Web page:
Prior art hydraulic percussion hammers (1) such as shown in FIG. 1 d) have a striker pin (4) which is held in position by retaining pins (5). However, the driving end (6) of the striker pin (4) is integrated with the percussion mechanism (9) within the hydraulic hammer (1). This integration makes it impracticable to use a plurality of retaining locations for the striker pin (4) due to insufficient room to accommodate a percussion mechanism above the driving end (6) capable of operating in two or more positions.

Prior art gravity drop hammer breakers (1) such as shown in FIG. 1c) also utilise a slideable coupling in the form of striker pin (4) positioned in the housing (2) to pass through a nose block (10) and held in a single retaining position by retaining pin (5) located within an indent (11). A retaining location allows a degree of longitudinal travel for the striker pin (4) between two end stops of a longitudinally extending indent (11). It will be readily appreciated by one skilled in the art that the indent may be formed in one of either the surface of the striker pin (4) and the retaining pin inserted into adjacent (typically cylindrical) guide walls of the nose block (10) locating the striker pin (4) such that the retaining pin at least partially to protrudes into the indent (11) or vice versa.

The Terminator II™ breakers (1) illustrated in FIGS. 1a) and 1b) are shown with a striker pin (4) with a single and dual retaining position respectively. It will be readily discerned that the striker pin (4) in FIG. 1b) is significantly longer than that in FIG. 1a), while the movable mass (3) in FIG. 1b) is positioned higher above the driven end (6) of the striker pin (4) than the corresponding movable mass mounting in FIG. 1a). The two retaining locations provided by two sets of indents (11, 12) are longitudinally spaced apart from each other and offset radially by approximately 90° from each other

FIG. 2 depicts a schematic enlargement of the embodiment shown in FIG. 1c) showing more clearly how the sight line of the operator (13) can be compromised as the pin (4) is eroded away through use. As the impact end (7) is worn closer to the housing (2) the length of the pin (4) projecting past housing nose block corner (14) gradually reduces, consequentially reducing the angle (15) subtended at the operators eye by the visible length of the striker pin (4). Consequentially, providing an accurate control over positioning of the striker pin (4) and in particular the impact end (7) becomes problematic.

FIGS. 3a and 3b show an enlarged view of the nose block (10) portion of the housing (2) and striker pin (4) attachment thereto. The striker pin (4) is again attached to the nose block by a slideable coupling in the form of retaining pins (5) and indentations in the striker pins (4) to locate the striker pin (4) within a retaining location. FIGS. 3a and 3b both illustrate a striker pin embodiment with two sets of longitudinally-separated indentations (11, 12) where the two sets of recesses (11, 12) are located at separate radial orientation to each other preventing the recesses aligning longitudinally along the striker pin (4).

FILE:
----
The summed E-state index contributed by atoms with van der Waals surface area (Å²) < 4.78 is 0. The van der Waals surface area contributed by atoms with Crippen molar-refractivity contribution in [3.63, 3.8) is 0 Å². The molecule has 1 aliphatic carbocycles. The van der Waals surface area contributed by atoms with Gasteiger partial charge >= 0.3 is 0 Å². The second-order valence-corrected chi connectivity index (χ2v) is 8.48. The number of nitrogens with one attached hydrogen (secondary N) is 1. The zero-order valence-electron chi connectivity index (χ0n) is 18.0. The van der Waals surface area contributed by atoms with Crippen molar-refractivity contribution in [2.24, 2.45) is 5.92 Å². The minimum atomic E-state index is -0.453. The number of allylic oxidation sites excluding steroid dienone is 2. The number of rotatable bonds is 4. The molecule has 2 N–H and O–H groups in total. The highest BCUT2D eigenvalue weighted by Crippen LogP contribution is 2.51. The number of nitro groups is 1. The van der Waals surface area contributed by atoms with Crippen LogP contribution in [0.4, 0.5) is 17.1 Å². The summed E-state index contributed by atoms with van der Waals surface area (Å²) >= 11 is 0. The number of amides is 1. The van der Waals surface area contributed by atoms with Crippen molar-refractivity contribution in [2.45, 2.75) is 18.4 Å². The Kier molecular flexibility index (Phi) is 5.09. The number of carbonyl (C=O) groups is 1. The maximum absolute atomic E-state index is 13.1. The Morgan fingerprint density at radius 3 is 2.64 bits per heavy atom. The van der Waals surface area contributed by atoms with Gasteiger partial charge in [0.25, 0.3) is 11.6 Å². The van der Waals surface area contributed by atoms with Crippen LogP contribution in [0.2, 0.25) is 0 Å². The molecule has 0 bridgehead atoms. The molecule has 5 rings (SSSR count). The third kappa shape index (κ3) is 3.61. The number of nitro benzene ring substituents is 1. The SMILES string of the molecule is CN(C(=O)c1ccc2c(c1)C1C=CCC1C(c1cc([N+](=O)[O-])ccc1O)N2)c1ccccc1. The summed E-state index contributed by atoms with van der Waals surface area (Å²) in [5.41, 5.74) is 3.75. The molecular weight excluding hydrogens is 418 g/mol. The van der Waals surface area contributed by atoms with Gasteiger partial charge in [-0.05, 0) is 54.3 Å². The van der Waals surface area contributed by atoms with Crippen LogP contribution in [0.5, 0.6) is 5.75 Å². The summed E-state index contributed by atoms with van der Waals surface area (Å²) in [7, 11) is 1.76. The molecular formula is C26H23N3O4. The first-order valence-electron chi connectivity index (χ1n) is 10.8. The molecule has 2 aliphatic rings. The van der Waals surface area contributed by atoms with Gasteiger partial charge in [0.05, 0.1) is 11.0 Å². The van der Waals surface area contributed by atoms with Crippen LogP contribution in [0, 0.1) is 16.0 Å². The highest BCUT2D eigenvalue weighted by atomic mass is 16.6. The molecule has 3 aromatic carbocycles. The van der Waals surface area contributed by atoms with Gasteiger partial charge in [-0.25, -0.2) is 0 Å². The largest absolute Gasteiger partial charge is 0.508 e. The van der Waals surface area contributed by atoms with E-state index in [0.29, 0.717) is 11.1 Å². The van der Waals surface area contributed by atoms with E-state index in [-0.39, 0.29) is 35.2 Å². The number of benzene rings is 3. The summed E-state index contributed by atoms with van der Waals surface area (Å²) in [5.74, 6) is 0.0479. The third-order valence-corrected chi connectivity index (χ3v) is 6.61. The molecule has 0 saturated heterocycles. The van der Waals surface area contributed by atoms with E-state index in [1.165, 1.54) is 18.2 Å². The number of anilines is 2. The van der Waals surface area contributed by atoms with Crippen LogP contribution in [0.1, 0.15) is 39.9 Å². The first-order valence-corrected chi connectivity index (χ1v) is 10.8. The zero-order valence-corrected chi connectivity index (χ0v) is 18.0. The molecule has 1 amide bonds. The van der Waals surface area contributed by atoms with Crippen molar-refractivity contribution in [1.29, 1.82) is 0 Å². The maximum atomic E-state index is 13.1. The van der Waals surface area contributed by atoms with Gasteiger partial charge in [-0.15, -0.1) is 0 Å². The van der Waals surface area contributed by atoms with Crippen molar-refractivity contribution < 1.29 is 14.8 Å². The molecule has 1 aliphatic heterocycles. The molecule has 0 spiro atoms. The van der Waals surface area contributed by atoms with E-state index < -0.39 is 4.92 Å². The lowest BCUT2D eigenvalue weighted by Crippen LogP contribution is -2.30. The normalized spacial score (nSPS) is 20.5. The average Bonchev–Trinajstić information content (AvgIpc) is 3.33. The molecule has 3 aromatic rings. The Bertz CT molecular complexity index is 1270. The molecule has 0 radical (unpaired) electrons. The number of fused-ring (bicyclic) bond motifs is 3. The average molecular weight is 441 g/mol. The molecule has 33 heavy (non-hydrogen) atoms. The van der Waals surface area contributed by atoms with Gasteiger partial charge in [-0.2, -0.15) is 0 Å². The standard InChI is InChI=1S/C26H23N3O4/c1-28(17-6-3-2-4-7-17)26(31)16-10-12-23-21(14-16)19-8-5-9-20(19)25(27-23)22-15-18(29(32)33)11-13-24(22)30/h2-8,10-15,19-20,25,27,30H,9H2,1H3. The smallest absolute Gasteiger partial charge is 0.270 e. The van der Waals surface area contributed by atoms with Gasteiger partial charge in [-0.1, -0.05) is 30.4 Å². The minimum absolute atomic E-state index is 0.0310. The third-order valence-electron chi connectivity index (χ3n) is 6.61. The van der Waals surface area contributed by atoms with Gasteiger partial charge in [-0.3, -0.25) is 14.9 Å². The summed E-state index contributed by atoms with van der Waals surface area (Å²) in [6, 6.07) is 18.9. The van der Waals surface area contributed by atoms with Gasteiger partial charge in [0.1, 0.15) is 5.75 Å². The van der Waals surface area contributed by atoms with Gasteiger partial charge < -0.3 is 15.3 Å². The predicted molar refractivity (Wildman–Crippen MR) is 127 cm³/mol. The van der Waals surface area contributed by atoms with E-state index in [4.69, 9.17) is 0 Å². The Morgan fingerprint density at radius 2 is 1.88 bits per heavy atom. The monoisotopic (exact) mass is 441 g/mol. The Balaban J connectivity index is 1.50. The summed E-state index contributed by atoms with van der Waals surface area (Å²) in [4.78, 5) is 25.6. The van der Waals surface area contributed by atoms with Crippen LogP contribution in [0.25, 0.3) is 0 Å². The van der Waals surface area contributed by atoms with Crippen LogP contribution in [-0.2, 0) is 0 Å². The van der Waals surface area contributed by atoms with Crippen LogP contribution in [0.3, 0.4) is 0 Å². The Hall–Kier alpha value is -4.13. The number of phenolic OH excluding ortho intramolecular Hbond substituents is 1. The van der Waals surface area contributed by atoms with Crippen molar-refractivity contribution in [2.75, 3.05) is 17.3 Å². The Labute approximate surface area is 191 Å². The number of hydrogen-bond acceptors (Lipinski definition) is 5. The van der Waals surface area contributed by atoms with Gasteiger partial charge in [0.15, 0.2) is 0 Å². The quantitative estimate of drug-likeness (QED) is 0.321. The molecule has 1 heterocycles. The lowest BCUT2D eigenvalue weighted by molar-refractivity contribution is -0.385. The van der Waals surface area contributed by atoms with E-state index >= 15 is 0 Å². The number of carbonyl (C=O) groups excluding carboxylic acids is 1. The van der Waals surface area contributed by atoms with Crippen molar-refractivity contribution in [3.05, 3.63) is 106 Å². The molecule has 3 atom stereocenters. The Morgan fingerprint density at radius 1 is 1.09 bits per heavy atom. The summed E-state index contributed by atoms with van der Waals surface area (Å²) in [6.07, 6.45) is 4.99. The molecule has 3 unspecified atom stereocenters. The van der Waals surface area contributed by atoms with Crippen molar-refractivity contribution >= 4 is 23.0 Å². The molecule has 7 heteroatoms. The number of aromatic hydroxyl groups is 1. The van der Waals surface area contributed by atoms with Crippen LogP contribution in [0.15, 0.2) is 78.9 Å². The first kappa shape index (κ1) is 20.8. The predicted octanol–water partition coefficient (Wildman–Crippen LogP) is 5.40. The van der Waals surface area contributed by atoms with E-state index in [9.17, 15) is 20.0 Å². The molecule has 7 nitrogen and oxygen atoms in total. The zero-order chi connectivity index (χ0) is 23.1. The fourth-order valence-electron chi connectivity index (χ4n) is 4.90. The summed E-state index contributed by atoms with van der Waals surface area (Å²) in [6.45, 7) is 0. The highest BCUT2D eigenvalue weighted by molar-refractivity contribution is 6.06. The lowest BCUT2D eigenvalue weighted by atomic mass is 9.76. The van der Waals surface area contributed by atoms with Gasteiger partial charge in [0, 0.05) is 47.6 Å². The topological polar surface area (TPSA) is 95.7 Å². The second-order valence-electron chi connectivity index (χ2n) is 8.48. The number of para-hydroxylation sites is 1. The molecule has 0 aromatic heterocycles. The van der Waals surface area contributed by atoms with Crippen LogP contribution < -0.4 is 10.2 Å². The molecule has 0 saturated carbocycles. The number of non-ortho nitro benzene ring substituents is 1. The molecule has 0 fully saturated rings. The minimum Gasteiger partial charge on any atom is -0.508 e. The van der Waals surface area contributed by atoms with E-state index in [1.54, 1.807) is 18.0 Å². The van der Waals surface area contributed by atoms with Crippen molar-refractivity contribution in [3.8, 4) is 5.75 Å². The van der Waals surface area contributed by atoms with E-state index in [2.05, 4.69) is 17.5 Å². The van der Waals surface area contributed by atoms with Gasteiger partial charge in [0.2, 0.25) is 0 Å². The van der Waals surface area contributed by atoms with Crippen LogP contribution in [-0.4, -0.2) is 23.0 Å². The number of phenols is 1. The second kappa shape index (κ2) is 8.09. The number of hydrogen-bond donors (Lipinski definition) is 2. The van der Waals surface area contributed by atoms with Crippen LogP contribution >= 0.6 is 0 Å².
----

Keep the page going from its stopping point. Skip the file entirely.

Table 3 illustrates the comparative lengths for each of the breakers shown in FIG. 1 and FIG. 2. The length ratios are as follows; L is the total pin length, LL stands for levering length, LA raking length and LB breaking length.

Thus the ratio LL/L is the percentage of original striker pin worn before levering is inefficient. LR/L is the percentage of original striker pin worn before raking is inefficient, and LB/L is the percentage of original striker pin worn before breaking is inefficient.

Breaker 3bBreaker 3a
(Terminator II(Terminator II
Breaker 1Breaker 2with a singlewith double
(Hydraulic)(Old Terminator)position pin)position pin)
LLN/A - pinN/A - pin15%28%
Lwill snapto short
LR27% 8%30%42%
L
LB33%25%41%50%
L

FIG. 3 illustrates more closely the two-position arrangement of one embodiment of the Terminator II™ breaker.

In the embodiment shown in FIG. 3, the striker pin (4) has two set of indents (11) and (12). The striker pin (4) extends from a nose block (10) which includes buffers (15), a retaining plate (16) and retaining pins (5).

The retaining pins (5) are floating in between the buffers (15) attached to a retaining plate (16) rather than fixed into a solid steel block.

Initially the striker pin (4) will be held by retaining pins (5) around the first indent (11) as illustrated in FIG. 3a.

Once the striker pin (4) has worn down, the retaining pins (5) can be withdrawn allowing the second indent (12) of the striker pin (4) to be held by the retaining pins (5).

The striker pin (4) shown in FIGS. 3a and 3b is configured with two indents (11) and (12) which are substantially aligned longitudinally along the side of the striker pin (4).

An alternative striker pin (4) embodiment is shown in FIG. 4. FIG. 4a shows the same striker pin (4) as shown in FIG. 3a-b, with two retaining location indents (11,12) longitudinally with each other, while FIG. 1b shows an alternative striker pin (4) embodiment with indents (11) and (12) longitudinal separated and positioned substantially at 90° with respect to each other. This latter embodiment provides a more robust striker pin (4) for use with the applicants Terminator II Tm breaker during levering and raking actions (as described previously). If the striker pin (4) shown in FIG. 4a) was used in for such purposes with the striker pin (4) retained in the upper indents (12) (as also shown in FIG. 3b), there is reduced lateral support at the striker pin's (4) exit point from the nose block (10). Thus by using the striker pin (4) of FIG. 4b) with the lower indents (11) offset by 90° to the upper indents (12), a non-indented portion of the pin (4) provides a bearing surface flush against the nose block in the housing (2) when the pin (4) is located in its second indent (12).

Aspects of the present invention have been described by way of example only and it should be appreciated that modifications and additions may be made thereto without departing from the scope thereof.